American Ecology, an Agoura Hills-based company specializing in disposing of low-level radioactive waste, has sued its insurance carrier, American Nuclear Insurers, for refusing to pay attorney fees, as well as for damages that might occur in two lawsuits involving the company's controversial dump sites.
The suit was filed Thursday in Los Angeles Superior Court, the day after the insurance group asked a Kentucky court to declare that it not be held responsible for costs associated with a dump in Maxey Flats, Ky., operated by U.S. Ecology, a Louisville-based unit of American Ecology.
The Environmental Protection Agency wants U.S. Ecology to pay $30 million in cleanup costs associated with the Maxey Flats dump. Studies of soil samples have shown traces of highly radioactive plutonium outside the dump.
But American Nuclear Insurers, an unincorporated association of 34 insurance companies based in Farmington, Conn., maintains that its policies cover only lawsuits, not special "Superfund" notices served on American Ecology by the U.S. Environmental Protection Agency.
Considered Long-Term Threat
Superfund sites are those considered to pose a serious long-term threat to human health and thus qualify for federal funds for some of the cleanup. Taxes from industries held responsible for the contamination have contributed a substantial amount to the federal funds.
American Nuclear Insurers claims it is liable for a maximum of $10 million a year in claims. But American Ecology officials say that, because the pollution damage in Kentucky occurred over several years, American Nuclear Insurers should pay up.
"That's what you buy insurance for," said William E. Prachar, American Ecology chairman, chief executive and president.
American Nuclear Insurers could not be reached for comment.
American Ecology has had serious contamination problems at its other dumps in Nevada, Washington state and Illinois.
Because American Ecology was afraid its insurer would also try to avoid responsibility for the Illinois dump site, American Ecology sued American Nuclear Insurers in an attempt to force it to cover any costs at the Illinois site as well.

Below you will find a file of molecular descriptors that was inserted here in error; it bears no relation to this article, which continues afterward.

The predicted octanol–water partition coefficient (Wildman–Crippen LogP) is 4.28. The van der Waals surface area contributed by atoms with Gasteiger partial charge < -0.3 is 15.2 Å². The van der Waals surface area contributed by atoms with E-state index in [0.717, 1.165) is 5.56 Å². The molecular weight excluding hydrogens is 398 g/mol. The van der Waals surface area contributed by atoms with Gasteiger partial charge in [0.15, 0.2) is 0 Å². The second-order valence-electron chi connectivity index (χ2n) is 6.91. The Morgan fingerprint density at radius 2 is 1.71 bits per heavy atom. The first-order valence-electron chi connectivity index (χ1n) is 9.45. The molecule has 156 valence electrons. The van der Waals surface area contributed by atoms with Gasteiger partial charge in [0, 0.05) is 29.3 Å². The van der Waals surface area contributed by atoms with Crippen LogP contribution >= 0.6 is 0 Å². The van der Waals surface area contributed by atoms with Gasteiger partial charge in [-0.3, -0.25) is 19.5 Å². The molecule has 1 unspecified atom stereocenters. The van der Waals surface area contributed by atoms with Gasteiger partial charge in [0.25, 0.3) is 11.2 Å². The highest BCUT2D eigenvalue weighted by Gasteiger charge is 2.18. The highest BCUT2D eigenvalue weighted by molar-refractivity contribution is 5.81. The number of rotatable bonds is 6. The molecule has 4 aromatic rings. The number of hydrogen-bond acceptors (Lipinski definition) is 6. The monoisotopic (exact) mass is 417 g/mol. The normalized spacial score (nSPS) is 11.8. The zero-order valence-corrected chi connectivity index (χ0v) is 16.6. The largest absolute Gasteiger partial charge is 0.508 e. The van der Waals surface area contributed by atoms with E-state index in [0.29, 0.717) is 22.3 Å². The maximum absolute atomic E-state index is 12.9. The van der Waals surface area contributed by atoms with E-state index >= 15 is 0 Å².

The Illinois attorney general has filed several suits against U.S. Ecology, charging that radioactive isotopes have leaked from a low-level radioactive-waste site in Sheffield, 120 miles west of Chicago.
"They pooh-poohed the litigation for a while," said Douglas R. Augenthaler, referring to American Ecology, "but they're down to the brass tacks now." Augenthaler follows the company for E. F. Hutton, a New York brokerage.
One suit seeks $97 million in damages based on the "potential harm" the site poses to the environment.
The Illinois suits are now in the discovery stage, and the company expects the legal fees to rise. "We're just starting to pour the bucks in," said Karl J. Eimer, American Ecology secretary and treasurer.
The company's stock has dipped as the suits have progressed. American Ecology has plummeted from a high of $50 last year to its Monday close of $17.
American Ecology has acknowledged its troubles, but points to its 30-year experience as a pioneer in disposing of radioactive waste.
American Ecology, which earned $3.2 million on sales of $47.9 million in 1986, was able to persuade the state of California to overlook the company's past problems. U.S. Ecology is the firm designated by the state to design, build and operate its first low-level radioactive-waste site.
Nevertheless, American Ecology has seen legal costs eat into its profits. During its first quarter, ended March 31, the company said, it spent $600,000 more on legal costs than in the same period a year earlier. As a result, the firm said, net income fell 71%, to $200,000.